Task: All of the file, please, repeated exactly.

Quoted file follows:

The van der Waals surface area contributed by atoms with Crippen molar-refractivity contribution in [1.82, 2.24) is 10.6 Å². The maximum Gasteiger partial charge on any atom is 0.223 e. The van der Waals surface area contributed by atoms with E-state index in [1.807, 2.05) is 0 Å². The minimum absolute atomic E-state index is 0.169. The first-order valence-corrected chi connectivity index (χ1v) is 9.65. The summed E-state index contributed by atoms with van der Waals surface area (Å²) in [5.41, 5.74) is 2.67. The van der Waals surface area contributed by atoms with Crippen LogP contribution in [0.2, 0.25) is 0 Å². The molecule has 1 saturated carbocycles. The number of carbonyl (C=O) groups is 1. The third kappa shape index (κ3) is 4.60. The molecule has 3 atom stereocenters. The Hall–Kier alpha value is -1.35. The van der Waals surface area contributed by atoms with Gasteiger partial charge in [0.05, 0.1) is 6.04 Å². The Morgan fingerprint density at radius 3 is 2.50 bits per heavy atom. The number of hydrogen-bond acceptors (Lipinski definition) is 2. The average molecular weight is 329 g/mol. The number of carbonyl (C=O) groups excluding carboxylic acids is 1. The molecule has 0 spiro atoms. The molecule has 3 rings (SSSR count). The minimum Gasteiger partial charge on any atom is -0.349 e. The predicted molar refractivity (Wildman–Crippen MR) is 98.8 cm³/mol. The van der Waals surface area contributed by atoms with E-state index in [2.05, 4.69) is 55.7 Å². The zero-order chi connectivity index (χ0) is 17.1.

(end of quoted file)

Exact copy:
The van der Waals surface area contributed by atoms with Crippen molar-refractivity contribution in [1.82, 2.24) is 10.6 Å². The maximum Gasteiger partial charge on any atom is 0.223 e. The van der Waals surface area contributed by atoms with E-state index in [1.807, 2.05) is 0 Å². The minimum absolute atomic E-state index is 0.169. The first-order valence-corrected chi connectivity index (χ1v) is 9.65. The summed E-state index contributed by atoms with van der Waals surface area (Å²) in [5.41, 5.74) is 2.67. The van der Waals surface area contributed by atoms with Crippen LogP contribution in [0.2, 0.25) is 0 Å². The molecule has 1 saturated carbocycles. The number of carbonyl (C=O) groups is 1. The third kappa shape index (κ3) is 4.60. The molecule has 3 atom stereocenters. The Hall–Kier alpha value is -1.35. The van der Waals surface area contributed by atoms with Gasteiger partial charge in [0.05, 0.1) is 6.04 Å². The Morgan fingerprint density at radius 3 is 2.50 bits per heavy atom. The number of hydrogen-bond acceptors (Lipinski definition) is 2. The average molecular weight is 329 g/mol. The number of carbonyl (C=O) groups excluding carboxylic acids is 1. The molecule has 0 spiro atoms. The molecule has 3 rings (SSSR count). The minimum Gasteiger partial charge on any atom is -0.349 e. The predicted molar refractivity (Wildman–Crippen MR) is 98.8 cm³/mol. The van der Waals surface area contributed by atoms with E-state index in [2.05, 4.69) is 55.7 Å². The zero-order chi connectivity index (χ0) is 17.1.